Emigrants leaving Europe by way of Rotterdam, 1908

Photo: Hotel for Emigrants of the N.A.S.M.

Photo: Hotel for Emigrants of the N.A.S.M.

Emigration, as will be readily understood, is most intimately connected with the economic state of European countries and of the nations to which the emigrants are going.

Up until 1908, emigrants, leaving by way of Rotterdam, are mostly bound for North America.

The ensuing figures will give an idea of the emigration during the last 14 years through 1906

Emigrants Leaving Europe via Rotterdam

Years Number of emigrants who took ship at Rotterdam Number of those that passed through Rotterdam, but took ship elsewhere Total
1894 7,860 5,173 13,033
1895 9,931 4,212 14,143
1896 9,706 1,375 11,063
1897 5,972 1,033 7,005
1898 10,177 2,382 12,559
1899 13,985 4,977 18,962
1900 22,121 11,260 33,381
1901 22,300 10,605 32,905
1902 28,304 17,231 45,535
1903 32,657 20,173 52,835
1904 26,650 22,366 49,016
1905 40,836 14,738 55,574
1906 42,511 6,410 48,921

 A board of control, appointed by H.M. the Queen, regularly supervise both the lodging houses where these poor people have to stay and the vessels that are to carry them. Definite rules have been laid down by Royal Decree for their lodgings on board ship. The board sees to it that these rules are carried out.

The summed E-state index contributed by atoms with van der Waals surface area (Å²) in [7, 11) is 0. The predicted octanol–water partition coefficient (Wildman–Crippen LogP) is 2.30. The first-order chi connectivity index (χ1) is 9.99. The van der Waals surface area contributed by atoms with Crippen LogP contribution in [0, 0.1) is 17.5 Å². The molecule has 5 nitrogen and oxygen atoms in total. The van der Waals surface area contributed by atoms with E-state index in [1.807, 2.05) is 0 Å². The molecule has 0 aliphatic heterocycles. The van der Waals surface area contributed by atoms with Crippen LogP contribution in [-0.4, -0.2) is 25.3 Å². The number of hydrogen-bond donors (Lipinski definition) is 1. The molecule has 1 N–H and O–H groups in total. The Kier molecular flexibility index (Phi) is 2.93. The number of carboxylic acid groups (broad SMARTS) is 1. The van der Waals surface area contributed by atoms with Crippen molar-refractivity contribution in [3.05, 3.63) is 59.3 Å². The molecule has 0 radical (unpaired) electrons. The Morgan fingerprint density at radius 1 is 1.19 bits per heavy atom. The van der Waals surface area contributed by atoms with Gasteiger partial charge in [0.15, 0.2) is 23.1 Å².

The Holland-America Line carries the more significant part of these emigrants.

Since 1893, this Company has had a hotel for emigrants, in the immediate neighborhood of its own quay, where a thousand persons can find shelter. 

This excellent hotel, which comes up to the most exacting requirements of modern hygiene, has some barracks connected with it, where such persons as suffer from infectious diseases can be isolated, and emigrants coming from infected countries, can be kept in quarantine for some time.

The vast flow of Jewish emigrants from Romania and South Russia has given the Montefiore society, who try to alleviate the sufferings of Jewish fugitives, an occasion to build a shelter for these emigrants in this town. The Municipality has allowed the Society the use of a house belonging to them, free of charge.

Of late years, scarcely 5% of the emigrants are Dutch.   In 1890 this percentage amounted to 20%.

Chapter 30, Emigrants, The Port of Rotterdam by Hendrik Albert van Ysselsteyn, C.E., Deputy-Director of the Department of Works at Rotterdam, Third Edition, 1908, Printed in Rotterdam by Nijgh & van Ditmar's Publishing Co., Pages 197-198

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